TOKYO, July 31 (Reuters) – Japan’s Panasonic Holdings (6752.T) posted a 42% rise in first quarter operating profit on Monday, buoyed by a weaker yen and stronger sales in its automotive and energy segments, while it stuck to its full-year outlook.
Panasonic, whose energy unit makes batteries for Tesla Inc (TSLA.O), said operating profit came to 90.37 billion yen ($637 million) in the three months to end-June, almost exactly in line with analyst forecasts.
Its battery unit, Panasonic Energy, and Subaru (7270.T) said they had started talks to establish a battery supply partnership for electric vehicles that would supply the Japanese automaker with cylindrical lithium-ion batteries.
The unit was likely to receive 20.8 billion yen in adjusted operating profit from U.S. Inflation Reduction Act tax credits in the first quarter, Panasonic said in presentation materials.
Overall, first-quarter operating profit of the battery unit came to 29.5 billion yen on a non-adjusted basis, jumping more than 80% from the same period the previous year and helping to offset a less rosy performance in the firm’s industry segment.
Operating profit of the industry arm that focuses on making electronics components and materials fell by 86.8% to 3.5 billion yen, largely due to tough conditions in China.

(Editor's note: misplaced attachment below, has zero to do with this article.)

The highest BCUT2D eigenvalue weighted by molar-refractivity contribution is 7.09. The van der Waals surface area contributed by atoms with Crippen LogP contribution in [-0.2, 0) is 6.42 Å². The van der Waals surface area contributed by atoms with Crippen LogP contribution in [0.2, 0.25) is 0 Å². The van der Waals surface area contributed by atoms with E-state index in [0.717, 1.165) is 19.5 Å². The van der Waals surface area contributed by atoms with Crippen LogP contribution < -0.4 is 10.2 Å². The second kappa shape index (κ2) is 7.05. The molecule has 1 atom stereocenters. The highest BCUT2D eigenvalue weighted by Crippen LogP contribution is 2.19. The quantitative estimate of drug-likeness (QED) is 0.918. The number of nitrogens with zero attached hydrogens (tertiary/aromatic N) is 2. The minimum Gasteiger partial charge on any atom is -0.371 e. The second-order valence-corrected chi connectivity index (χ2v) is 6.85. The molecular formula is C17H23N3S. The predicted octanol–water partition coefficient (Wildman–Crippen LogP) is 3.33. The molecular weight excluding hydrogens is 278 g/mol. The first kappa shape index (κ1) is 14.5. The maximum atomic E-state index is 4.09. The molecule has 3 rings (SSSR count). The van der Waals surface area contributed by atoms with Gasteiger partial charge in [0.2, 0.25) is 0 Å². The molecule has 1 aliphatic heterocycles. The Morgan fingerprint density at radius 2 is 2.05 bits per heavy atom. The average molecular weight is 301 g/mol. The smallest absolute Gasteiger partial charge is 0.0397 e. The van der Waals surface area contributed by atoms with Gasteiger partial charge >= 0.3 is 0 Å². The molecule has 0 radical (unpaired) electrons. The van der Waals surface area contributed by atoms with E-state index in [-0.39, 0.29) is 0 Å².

Panasonic said it saw no sign of a full-fledged recovery in the factory automation sector in China, and that it would take more time for areas such as servers, data centres and ICT to recover overall.
The industry business faces growing competition in the world’s biggest auto market, China, not just from the rapid shift to electric vehicles, but also from an inventory build-up of locally-made gasoline cars, Group CFO Hirokazu Umeda told a briefing.
“The outlook is still difficult and hard to predict,” Umeda said about the industry unit’s prospects.
Panasonic, whose products span consumer electronics and delivery robots to sensing cameras and self-checkout systems, maintained its full-year operating profit forecast at 430 billion yen.
($1 = 141.9500 yen)
(This story has been corrected to fix IRA tax credits to billons of yen, not millions, in paragraph 4)